Including registry information with the wedding invitation.
It's like engraving, "I expect a gift!" on the front of the invite in bold type. Of course you expect a gift (even though it's not required) but try not to make it look so obvious. The only places where it's appropriate to list your registry details are on your wedding website, wedding app, and bridal shower invitation.
Not sending thank-you notes.
It would be an epic fail not to acknowledge your wedding gifts with a thank-you note. (It doesn't count if you thanked someone at the wedding.) We know It can be a tedious chore to handwrite dozens of notes when you'd rather give your full attention to Master of None, but when people are gracious and give you a gift, you need to be gracious back and send a written thank you.
Spreading the word that you only want cash, not boxed gifts.
Really? It's never good manners to put limits on the types of gifts you want, and it's especially tacky to plead your case for the cold, hard stuff. Be grateful people want to give you gifts at all.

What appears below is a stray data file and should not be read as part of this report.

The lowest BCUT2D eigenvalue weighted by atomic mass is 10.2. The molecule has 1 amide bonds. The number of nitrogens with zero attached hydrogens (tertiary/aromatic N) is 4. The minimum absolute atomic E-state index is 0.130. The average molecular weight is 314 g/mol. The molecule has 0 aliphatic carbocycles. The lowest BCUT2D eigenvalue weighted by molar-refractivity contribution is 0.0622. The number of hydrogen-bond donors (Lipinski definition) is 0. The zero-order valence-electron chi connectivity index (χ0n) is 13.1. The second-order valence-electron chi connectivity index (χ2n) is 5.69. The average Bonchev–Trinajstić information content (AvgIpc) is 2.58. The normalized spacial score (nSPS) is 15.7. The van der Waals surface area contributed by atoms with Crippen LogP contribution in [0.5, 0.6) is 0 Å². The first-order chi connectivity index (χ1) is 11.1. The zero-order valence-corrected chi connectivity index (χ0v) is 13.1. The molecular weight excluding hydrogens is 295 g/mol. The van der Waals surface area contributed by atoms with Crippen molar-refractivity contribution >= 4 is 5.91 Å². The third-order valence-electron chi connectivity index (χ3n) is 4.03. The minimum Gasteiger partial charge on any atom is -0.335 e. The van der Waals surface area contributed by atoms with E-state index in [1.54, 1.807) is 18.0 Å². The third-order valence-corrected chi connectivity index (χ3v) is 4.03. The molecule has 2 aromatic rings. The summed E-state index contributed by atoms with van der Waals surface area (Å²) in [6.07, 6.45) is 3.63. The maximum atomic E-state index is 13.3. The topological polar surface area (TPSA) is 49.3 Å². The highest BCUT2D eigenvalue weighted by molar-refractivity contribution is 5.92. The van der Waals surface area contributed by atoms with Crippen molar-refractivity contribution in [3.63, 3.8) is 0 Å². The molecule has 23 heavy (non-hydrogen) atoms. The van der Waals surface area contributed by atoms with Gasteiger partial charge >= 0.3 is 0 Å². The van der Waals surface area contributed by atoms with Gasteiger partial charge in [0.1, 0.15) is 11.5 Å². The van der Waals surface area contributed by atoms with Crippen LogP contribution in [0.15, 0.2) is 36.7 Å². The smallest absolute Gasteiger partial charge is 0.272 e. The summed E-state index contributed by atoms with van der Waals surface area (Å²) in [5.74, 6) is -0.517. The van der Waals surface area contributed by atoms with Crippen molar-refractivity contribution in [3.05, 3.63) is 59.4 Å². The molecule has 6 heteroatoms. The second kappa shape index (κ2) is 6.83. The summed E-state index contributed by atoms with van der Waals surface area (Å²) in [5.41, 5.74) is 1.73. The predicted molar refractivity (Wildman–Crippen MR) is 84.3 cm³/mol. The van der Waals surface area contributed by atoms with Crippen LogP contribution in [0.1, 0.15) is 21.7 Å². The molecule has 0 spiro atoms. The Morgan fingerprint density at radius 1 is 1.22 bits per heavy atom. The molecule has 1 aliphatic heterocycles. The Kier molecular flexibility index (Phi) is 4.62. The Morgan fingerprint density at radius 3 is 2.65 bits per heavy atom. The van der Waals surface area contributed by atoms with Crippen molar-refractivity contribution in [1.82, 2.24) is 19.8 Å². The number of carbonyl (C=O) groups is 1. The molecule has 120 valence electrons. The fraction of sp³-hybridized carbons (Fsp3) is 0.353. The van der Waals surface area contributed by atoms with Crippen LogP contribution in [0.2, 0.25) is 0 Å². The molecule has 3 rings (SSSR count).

Cutting someone from the guest list after sending them a save-the-date.
This isn't The Voice, where people getting eliminated is part of the plan. If you're not 100% sure how many guests you can ask to the wedding, hold off sending save-the-dates until you do.
Not inviting a significant other to the wedding.
We get it—you have a strict "no plus ones" rule. But if two singles have a serious relationship, both should be invited to the wedding even if they're not living together or you don't like the partner.
Texting a last-minute invitation to someone on your B list.
Knowing they didn't get a printed invite when everyone else did will be upsetting for someone who considered herself a close friend. Getting a last-minute text invite from you will totally embarrass her.
And for the guests:
Wearing a white gown when you're not the bride.
Even if the bride is wearing pink, hasn't been chaste since freshman year of high school and is known for her all-black wardrobe, she owns the color white on her wedding day, whether she wears it or not. Stay away from it!
Waiting a year to send a wedding gift.
You're too busy, financially challenged or both, and you've been putting off putting out for a gift so you invoke the "one year" rule. Which doesn't really exist. Yep, that's right—it's an often-cited myth probably invented by a wedding guest who showed up for the big day empty-handed. Buy a gift within your means and do it before the organist starts playing "The Wedding March."